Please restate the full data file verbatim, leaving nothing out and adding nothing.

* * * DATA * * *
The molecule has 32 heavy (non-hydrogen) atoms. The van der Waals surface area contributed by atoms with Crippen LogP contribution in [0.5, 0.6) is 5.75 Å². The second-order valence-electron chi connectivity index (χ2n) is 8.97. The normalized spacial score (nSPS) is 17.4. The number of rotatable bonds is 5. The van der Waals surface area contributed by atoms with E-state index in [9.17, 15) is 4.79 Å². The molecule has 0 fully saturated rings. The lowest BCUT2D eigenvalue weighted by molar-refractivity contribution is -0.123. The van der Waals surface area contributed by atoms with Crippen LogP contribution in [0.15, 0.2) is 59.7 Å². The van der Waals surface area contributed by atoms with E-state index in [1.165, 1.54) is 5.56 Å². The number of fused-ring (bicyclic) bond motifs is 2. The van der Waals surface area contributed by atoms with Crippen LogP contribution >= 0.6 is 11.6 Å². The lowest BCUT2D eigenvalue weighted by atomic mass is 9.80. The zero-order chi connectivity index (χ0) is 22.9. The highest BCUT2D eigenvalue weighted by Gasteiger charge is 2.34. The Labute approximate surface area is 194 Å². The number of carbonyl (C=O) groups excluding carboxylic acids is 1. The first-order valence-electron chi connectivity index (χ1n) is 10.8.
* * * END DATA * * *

The molecule has 32 heavy (non-hydrogen) atoms. The van der Waals surface area contributed by atoms with Crippen LogP contribution in [0.5, 0.6) is 5.75 Å². The second-order valence-electron chi connectivity index (χ2n) is 8.97. The normalized spacial score (nSPS) is 17.4. The number of rotatable bonds is 5. The van der Waals surface area contributed by atoms with E-state index in [9.17, 15) is 4.79 Å². The molecule has 0 fully saturated rings. The lowest BCUT2D eigenvalue weighted by molar-refractivity contribution is -0.123. The van der Waals surface area contributed by atoms with Crippen LogP contribution in [0.15, 0.2) is 59.7 Å². The van der Waals surface area contributed by atoms with E-state index in [1.165, 1.54) is 5.56 Å². The number of fused-ring (bicyclic) bond motifs is 2. The van der Waals surface area contributed by atoms with Crippen LogP contribution >= 0.6 is 11.6 Å². The lowest BCUT2D eigenvalue weighted by atomic mass is 9.80. The zero-order chi connectivity index (χ0) is 22.9. The highest BCUT2D eigenvalue weighted by Gasteiger charge is 2.34. The Labute approximate surface area is 194 Å². The number of carbonyl (C=O) groups excluding carboxylic acids is 1. The first-order valence-electron chi connectivity index (χ1n) is 10.8.